The idea for Slip came out of a conversation between Urbanvessel’s co-founders, architect Christie Pearson and composer Juliet Palmer. Palmer is a New Zealand native who moved to New York to intern with vocal-multimedia icon Meredith Monk before settling in Toronto in 1998 to live with her Canadian husband (and fellow composer) James Rolfe. Not feeling immediately at home in the city’s new-music scene, she felt more welcomed by those in dance circles. Yet before getting a music degree, Palmer was studying to be an architect, and kept up an engagement with the discipline. She met Pearson through architect friends, and the two hatched a plan to renovate Palmer’s house. When that plan was deep-sixed by budgetary concerns, they decided to make a piece of art together instead.
Palmer took an interest in Pearson’s obsession with the culture of bathing. “We were intrigued by the ritual of cleansing and the notion of hygiene, which is a very Western notion,” says Palmer. “So we were just jamming with that idea and we decided to make a piece.”
“I made a bathtub out of ice which was installed in front of Harrison Baths—the last of the free Toronto swimming pools,” explains Pearson. “You actually used to be able to have a bath there. I was really interested in the place and I wanted to do something there. Our brains just merged to create this project in a swimming pool.”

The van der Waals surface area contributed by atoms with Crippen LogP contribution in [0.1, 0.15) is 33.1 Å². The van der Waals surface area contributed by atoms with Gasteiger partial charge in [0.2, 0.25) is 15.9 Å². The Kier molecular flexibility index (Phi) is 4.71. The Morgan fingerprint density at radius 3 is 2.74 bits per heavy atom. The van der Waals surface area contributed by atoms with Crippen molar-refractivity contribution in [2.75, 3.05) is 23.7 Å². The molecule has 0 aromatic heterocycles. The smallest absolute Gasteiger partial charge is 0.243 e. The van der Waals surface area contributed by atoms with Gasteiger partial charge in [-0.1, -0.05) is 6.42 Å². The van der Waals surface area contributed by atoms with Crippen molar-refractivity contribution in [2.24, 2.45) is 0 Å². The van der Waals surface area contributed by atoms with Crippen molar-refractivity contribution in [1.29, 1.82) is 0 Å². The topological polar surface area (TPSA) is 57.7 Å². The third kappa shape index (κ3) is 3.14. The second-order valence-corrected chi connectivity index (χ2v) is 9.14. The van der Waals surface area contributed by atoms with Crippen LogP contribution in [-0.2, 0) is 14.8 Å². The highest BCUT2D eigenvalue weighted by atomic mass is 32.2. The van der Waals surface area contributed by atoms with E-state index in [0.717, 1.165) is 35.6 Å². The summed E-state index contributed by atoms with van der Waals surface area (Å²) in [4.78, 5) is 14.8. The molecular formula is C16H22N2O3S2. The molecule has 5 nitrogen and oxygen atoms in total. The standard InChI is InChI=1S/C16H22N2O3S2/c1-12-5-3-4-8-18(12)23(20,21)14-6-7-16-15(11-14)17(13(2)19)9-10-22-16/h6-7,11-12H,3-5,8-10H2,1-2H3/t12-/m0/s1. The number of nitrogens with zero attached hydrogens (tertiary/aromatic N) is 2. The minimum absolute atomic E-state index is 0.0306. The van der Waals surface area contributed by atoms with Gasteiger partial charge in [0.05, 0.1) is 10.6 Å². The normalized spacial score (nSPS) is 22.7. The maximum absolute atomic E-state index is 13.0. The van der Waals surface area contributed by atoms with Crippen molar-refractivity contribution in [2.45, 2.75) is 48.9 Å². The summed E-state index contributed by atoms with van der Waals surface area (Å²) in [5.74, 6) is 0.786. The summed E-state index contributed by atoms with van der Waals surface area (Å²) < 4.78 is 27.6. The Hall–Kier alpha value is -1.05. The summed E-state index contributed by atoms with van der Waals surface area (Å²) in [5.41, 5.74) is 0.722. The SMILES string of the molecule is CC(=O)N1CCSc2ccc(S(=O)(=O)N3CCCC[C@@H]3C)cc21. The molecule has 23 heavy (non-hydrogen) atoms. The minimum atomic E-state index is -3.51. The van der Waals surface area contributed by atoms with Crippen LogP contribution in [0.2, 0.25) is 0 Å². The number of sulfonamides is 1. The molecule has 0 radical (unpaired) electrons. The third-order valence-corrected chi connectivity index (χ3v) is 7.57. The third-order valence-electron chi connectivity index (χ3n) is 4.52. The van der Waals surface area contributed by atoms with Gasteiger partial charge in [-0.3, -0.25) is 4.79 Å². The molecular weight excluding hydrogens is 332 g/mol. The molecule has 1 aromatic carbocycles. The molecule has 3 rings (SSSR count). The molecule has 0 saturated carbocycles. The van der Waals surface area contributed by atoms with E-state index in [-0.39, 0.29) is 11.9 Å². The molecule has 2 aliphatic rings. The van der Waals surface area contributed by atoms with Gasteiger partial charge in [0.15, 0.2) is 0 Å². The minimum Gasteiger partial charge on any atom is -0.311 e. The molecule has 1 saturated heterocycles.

Toronto’s cultural coming of age
The timing of Slip is significant—especially for a group whose name contains the word urban. It happened in 2006, a year that marked something of a coming out for Toronto culture. Just a short week later was the very first edition of Toronto’s Nuit Blanche, the “all-night contemporary art thing” which, though imported from Paris via Montreal, signified an unexpected hunger and curiosity in the general public for engagement both with Toronto’s urban environment and with non-traditional arts. The long-overlooked new-music scene, meanwhile, was treated to the launch of two new festivals: New Music Arts Projects’ soundaXis Festival and the Music Gallery’s X Avant Festival.
Urbanvessel took part in both sets of festivities. Slip was co-presented as part of X Avant, yet it was preceded by Four Lines, the first Urbanvessel piece to be publicly presented, at soundaXis in June 2006. That first soundaXis was focused on “music, acoustics, and architecture” and was partly inspired by the frenzy of architectural activity in the cultural sector at that time. 2006 marked the opening of the Canadian Opera Company’s new home at the Four Seasons Centre for the Performing Arts, as well as the redesigned Gardiner Museum for ceramic art. The ROM’s controversial crystal wing would follow in 2007, while the more beloved AGO re-opened in 2008, and the Royal Conservatory of Music opened the doors to their new digs in 2009.